Trump Asks Supreme Court for Permission to Join Texas Election Lawsuit

December 9, 2020 Updated: December 10, 2020

President Donald Trump has asked the nation’s top court for permission to join a lawsuit filed by Texas against four battleground states.

Trump’s lawyer filed a motion to intervene with the U.S. Supreme Court on Wednesday, asking the court to allow the president to join the Texas case that alleges Pennsylvania, Georgia, Michigan, and Wisconsin had unconstitutionally changed election laws, treated voters unequally, and triggered significant voting irregularities by relaxing ballot integrity measures. The lawyer said Trump is intervening in the case as a candidate for reelection to the office of President of the United States.

The case has not been officially accepted for review by the nation’s top court. Texas on Dec. 7 filed a request asking the justices for permission to sue the four key contested states in an attempt to protect the integrity of the 2020 election.

The Lone Star state argues that the four defendant states acted in a way that violated their own election laws and thereby breached the Constitution through enacting and implementing new measures, rules, and procedures shortly before the Nov. 3 election.

In its filing (pdf), Trump’s lawyer argues that the president should be afforded the opportunity to intervene in the case so that he can “protect his unique and substantial personal interests as a candidate for re-election to the Office of President in the November 3, 2020 election.”

Based on the allegations made in the suit, the lawyer argued, the number of ballots affected by alleged “illegal conduct” by state election officials in the four states exceeds the current margin between the president and Democratic presidential nominee Joe Biden. Because the total number of electoral votes in the four contested states has the ability to change the outcome of the election, Trump “clearly has a stake in the outcome of this litigation,” the lawyer added.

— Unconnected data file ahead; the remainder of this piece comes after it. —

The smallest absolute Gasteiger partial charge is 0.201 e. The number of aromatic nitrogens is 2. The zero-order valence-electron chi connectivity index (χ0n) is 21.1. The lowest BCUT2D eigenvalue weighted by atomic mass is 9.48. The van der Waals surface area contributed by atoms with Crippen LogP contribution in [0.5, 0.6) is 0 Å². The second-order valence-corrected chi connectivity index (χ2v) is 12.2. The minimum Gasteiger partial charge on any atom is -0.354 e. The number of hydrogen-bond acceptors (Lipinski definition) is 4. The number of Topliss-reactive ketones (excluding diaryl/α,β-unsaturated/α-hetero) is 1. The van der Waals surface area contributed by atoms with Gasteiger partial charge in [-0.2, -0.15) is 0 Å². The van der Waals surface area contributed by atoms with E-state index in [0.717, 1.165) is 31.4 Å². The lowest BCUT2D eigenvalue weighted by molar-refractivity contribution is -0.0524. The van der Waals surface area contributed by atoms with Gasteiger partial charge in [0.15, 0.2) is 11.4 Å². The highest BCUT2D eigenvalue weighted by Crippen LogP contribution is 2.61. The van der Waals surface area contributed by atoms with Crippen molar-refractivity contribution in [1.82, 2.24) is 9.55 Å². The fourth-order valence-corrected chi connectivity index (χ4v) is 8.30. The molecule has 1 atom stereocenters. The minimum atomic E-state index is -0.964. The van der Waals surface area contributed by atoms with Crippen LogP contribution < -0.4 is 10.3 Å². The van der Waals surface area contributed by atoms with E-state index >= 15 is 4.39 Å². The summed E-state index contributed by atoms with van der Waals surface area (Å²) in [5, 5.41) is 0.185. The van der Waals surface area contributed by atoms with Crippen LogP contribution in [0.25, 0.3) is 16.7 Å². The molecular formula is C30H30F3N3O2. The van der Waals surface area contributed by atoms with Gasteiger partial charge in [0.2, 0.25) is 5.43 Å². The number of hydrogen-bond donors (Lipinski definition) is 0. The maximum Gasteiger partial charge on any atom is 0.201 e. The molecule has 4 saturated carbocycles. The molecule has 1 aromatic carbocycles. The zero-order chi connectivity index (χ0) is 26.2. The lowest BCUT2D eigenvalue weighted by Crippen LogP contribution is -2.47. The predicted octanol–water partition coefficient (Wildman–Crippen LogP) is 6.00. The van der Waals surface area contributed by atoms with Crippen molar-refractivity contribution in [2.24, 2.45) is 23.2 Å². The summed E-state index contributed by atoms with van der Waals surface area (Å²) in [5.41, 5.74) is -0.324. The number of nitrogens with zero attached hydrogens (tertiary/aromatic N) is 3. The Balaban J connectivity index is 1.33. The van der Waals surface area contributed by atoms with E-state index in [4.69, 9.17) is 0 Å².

Trump’s lawyer also filed a Bill of Complaint, supplementing the suit filed by Texas. Trump’s version outlined additional complaints, including the lack of signature verification in Georgia.

The request comes the same day that 17 states, led by Missouri Attorney General Eric Schmitt, backed Texas’s efforts by urging the top court to take up the case. They underscored that Texas’s lawsuit is of great public importance and requires the attention of the Supreme Court.

The case, they argued, presents important constitutional issues under the Electors Clause in the U.S. Constitution. It also raises concerns about erosion of election integrity and public confidence due to the handling of the 2020 election.

Meanwhile, Arizona Attorney General Mark Brnovich filed another request to the court later in the day, asking for permission to file his own friend-of-the-court brief in support of Texas (pdf).

Texas is hoping to obtain a declaration from the Supreme Court that the four states conducted the 2020 election in violation of the U.S. Constitution. It is also asking the court to prohibit the count of the Electoral College votes cast by the four states. If the defendant states that have already appointed electors, it asks the court to direct the state legislatures to appoint new electors, in line with the Constitution.

Meanwhile, Texas is also seeking a preliminary injunction or a temporary restraining order to block the four states from taking action to certify their election results or to prevent the state’s presidential electors from taking any official action. The presidential electors are scheduled to meet on Dec. 14.

The court has ordered the defendant states to respond to Texas’s motions by 3 p.m. on Dec. 10.

Earlier on Wednesday, the president described the case as “the big one,” adding that the “country needs a victory.”

While making remarks during a summit on COVID-19 vaccines on Tuesday, Trump made a comment about his election challenges.

“Now, let’s see whether or not somebody has the courage—whether it’s a legislator or legislatures, or whether it’s a justice of the Supreme Court or a number of justices of the Supreme Court. Let’s see if they have the courage to do what everybody in this country knows is right,” Trump said.

This case is cited as Texas v. Pennsylvania (22O155).

Ivan Pentchoukov contributed to this report.

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